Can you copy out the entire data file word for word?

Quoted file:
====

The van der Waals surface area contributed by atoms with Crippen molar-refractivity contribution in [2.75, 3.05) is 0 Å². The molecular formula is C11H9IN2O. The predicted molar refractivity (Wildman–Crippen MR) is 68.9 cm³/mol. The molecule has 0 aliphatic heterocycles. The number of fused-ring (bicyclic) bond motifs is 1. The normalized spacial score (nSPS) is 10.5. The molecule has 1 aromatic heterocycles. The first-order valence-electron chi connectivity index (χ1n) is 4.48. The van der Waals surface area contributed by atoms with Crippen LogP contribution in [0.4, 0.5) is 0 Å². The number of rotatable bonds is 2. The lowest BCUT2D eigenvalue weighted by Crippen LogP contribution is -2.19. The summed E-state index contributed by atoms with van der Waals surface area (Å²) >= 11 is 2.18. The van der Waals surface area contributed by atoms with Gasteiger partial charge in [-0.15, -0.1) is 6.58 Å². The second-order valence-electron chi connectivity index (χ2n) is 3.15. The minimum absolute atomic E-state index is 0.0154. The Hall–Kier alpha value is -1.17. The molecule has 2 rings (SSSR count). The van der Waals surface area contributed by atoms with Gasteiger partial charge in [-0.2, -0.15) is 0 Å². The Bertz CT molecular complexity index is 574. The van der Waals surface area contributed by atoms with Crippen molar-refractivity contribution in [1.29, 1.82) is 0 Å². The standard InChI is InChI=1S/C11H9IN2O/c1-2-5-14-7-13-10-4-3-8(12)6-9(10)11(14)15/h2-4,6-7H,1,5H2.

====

The van der Waals surface area contributed by atoms with Crippen molar-refractivity contribution in [2.75, 3.05) is 0 Å². The molecular formula is C11H9IN2O. The predicted molar refractivity (Wildman–Crippen MR) is 68.9 cm³/mol. The molecule has 0 aliphatic heterocycles. The number of fused-ring (bicyclic) bond motifs is 1. The normalized spacial score (nSPS) is 10.5. The molecule has 1 aromatic heterocycles. The first-order valence-electron chi connectivity index (χ1n) is 4.48. The van der Waals surface area contributed by atoms with Crippen LogP contribution in [0.4, 0.5) is 0 Å². The number of rotatable bonds is 2. The lowest BCUT2D eigenvalue weighted by Crippen LogP contribution is -2.19. The summed E-state index contributed by atoms with van der Waals surface area (Å²) >= 11 is 2.18. The van der Waals surface area contributed by atoms with Gasteiger partial charge in [-0.15, -0.1) is 6.58 Å². The second-order valence-electron chi connectivity index (χ2n) is 3.15. The minimum absolute atomic E-state index is 0.0154. The Hall–Kier alpha value is -1.17. The molecule has 2 rings (SSSR count). The van der Waals surface area contributed by atoms with Gasteiger partial charge in [-0.2, -0.15) is 0 Å². The Bertz CT molecular complexity index is 574. The van der Waals surface area contributed by atoms with Crippen molar-refractivity contribution in [1.29, 1.82) is 0 Å². The standard InChI is InChI=1S/C11H9IN2O/c1-2-5-14-7-13-10-4-3-8(12)6-9(10)11(14)15/h2-4,6-7H,1,5H2.